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Posted at 2:25 PM ET, 12/ 2/2010

Three reasons to relax -- a bit -- about the deficit

By Ezra Klein

The deficit is a problem, particularly in the long term. But to listen to Alan Simpson and Erskine Bowles, you'd think it was going to eat your children. Tomorrow. Without cleaning up the mess.

There's some deficit fear-mongering going around town. Some of it is a function of partisanship: The deficit makes Obama and the Democrats look bad, and that's led a lot of people who want Obama and the Democrats to look bad to get much more excited about debt than they were in, say, the Bush years. If you want to know how seriously to take this, note that the same folks warning that the U.S. is following Greece's path to "to fiscal disaster" are trying to add $4 trillion to the deficit by extending all of the Bush tax cuts indefinitely.

But some of it is a function of legitimate concern. Simpson and Bowles are certainly in this because they're really worried about the debt. The problem is, being concerned about something means you have to get other people concerned, too. And that sometimes requires some overstatement, or at least emphasizing all the reasons for worry. But there are reasons to take heart, too. Here are three of them worth keeping in mind as this conversation moves forward:

1. The market isn't worried -- at least not yet. We worry about the deficit because high deficits create a specific problem for the American economy: high interest rates on government debt, which show that the market is worried about our ability to pay the debt back but also make it hard for both the government and the private sector to borrow. But we're not seeing high interest rates. The government can sell a 10-year bond with a 2.54 percent interest rate right now. When George W. Bush entered office, that was 5.16 percent. When Bill Clinton took charge, it was 6.6 percent. When George H.W. Bush said the oath, it was 9.09 percent.

2. We're the only game in town. The markets can turn on us, of course. After all, they've turned on us before (as you can see from the 1991 interest rate), and they're turning on Greece and Ireland now. But where are they going to go? They need to find government debt that's safer than ours. The natural choice would've been Europe, but the continent is a fiscal basket case. Japan's economy is worse than ours. And China? Riskless? You have to be kidding me. The global economy just doesn't offer conditions conducive for the market to run somewhere else.

3. Debt hasn't gone up by as much as you think. We tend to think of debt in terms of government borrowing. But not all of the country's debt comes from the government. It also comes from businesses and households. And that debt -- private debt -- has plummeted in recent years as companies and households sit on their cash rather than leverage themselves. So though it's true that public debt has risen sharply, private debt has dropped precipitously. The total amount of American debt that the global capital markets are being asked to absorb, in other words, has not changed by nearly as much as people think. A lot of what's happened is we've replaced private debt with public debt. This wouldn't matter if the government were continuing to borrow at the same rates even as the economy recovered, but it isn't.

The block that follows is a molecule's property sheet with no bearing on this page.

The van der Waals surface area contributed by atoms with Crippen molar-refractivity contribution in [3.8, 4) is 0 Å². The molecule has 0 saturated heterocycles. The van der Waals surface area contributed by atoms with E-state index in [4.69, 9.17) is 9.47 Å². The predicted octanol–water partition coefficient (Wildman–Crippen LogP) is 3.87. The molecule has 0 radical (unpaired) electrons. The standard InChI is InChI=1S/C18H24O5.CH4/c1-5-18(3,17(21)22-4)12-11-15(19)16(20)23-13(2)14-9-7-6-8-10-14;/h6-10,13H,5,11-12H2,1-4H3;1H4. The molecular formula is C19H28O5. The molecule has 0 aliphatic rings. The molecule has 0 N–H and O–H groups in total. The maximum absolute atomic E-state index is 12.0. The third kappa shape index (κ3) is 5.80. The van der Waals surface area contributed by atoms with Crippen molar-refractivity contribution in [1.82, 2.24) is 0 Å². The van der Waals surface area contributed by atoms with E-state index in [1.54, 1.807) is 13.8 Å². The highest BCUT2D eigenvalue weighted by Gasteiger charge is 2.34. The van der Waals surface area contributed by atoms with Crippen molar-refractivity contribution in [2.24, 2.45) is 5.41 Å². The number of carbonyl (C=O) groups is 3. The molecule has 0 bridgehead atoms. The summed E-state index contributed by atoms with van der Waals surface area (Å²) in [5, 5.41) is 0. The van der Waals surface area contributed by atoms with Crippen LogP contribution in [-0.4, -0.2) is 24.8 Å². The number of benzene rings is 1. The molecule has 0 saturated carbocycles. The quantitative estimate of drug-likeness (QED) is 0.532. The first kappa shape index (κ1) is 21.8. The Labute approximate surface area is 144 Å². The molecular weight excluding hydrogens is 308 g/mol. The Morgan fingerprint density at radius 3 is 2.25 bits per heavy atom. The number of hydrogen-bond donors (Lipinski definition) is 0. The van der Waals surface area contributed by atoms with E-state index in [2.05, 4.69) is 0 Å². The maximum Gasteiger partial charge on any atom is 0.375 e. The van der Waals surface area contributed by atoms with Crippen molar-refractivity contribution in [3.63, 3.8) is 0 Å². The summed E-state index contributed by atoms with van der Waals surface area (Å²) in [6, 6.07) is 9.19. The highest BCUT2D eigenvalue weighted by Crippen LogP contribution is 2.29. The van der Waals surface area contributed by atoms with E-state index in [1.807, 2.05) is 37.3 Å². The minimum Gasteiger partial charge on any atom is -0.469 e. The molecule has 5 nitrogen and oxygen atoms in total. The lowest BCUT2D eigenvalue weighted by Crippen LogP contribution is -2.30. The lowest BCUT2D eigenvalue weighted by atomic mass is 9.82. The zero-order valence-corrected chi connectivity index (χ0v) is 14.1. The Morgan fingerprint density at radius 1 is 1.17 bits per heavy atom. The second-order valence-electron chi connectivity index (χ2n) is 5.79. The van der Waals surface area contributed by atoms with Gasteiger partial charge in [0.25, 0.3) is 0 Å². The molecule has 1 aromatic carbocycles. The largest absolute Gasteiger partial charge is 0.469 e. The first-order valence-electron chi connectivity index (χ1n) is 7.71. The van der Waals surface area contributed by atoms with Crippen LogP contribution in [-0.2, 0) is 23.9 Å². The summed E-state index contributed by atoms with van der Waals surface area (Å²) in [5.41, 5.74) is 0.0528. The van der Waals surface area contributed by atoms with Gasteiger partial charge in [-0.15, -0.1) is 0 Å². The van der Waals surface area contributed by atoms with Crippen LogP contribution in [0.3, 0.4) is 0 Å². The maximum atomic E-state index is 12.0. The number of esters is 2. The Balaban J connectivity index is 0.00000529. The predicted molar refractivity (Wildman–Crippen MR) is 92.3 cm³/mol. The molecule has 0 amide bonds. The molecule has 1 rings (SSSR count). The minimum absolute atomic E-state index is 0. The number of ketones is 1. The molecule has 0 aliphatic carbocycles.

What you'll notice with this list is that it's about the deficit in the short to medium term. For now, interest rates are low. For now, there's nowhere else for the money to go. For now, the rise in public debt has been paired with a drop in private debt. We have serious long-term problems that aren't amenable to these excuses. But that's the old story about how we need to get our health-care spending under control, and it's a story that we can resolve over a period of years or even decades -- which is exactly what all the deficit plans do in their health-care sections.

All of which is arguably reason for optimism. I don't think the chances for a big deal in the next year or two look very good. Nothing Congress does to reduce the deficit will match the damage it's going to do by extending the Bush tax cuts. But we might well see a large number of smaller deals reached in coming years -- much as we saw during the '90s (we had deficit-reduction bills in 1990, 1993, 1995 and 1997). And though you wouldn't know it from the rhetoric, that might be enough. Maybe.

By Ezra Klein  | December 2, 2010; 2:25 PM ET
 
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Comments

Ummm Ezra not to embarrass you but interest rates on the 10 year pushed over 3.00 today, a half percent higher than you stated. Yes, that is a big deal for the 10 year. The significance is that this has occurred despite the Feds QE2 program which should have led to lower or stable rates.

There is of course no comparison between historical rates, because the Fed has done this deliberately as a policy. The market is not setting these rates, Bernanke did.

There are lots of options for money to go elsewhere. Gold and other commodities have seen huge inflows as the Fed has guaranteed inflation. The Chinese in particular are lowering purchases of Treasuries which the Fed is masking so far.

Getting a simple thing like the rate on a 10 year Treasury yield seriously wrong, which you could have looked up anywhere, is just another example why you shouldn't discuss currency and debt, because you don't know anything about it.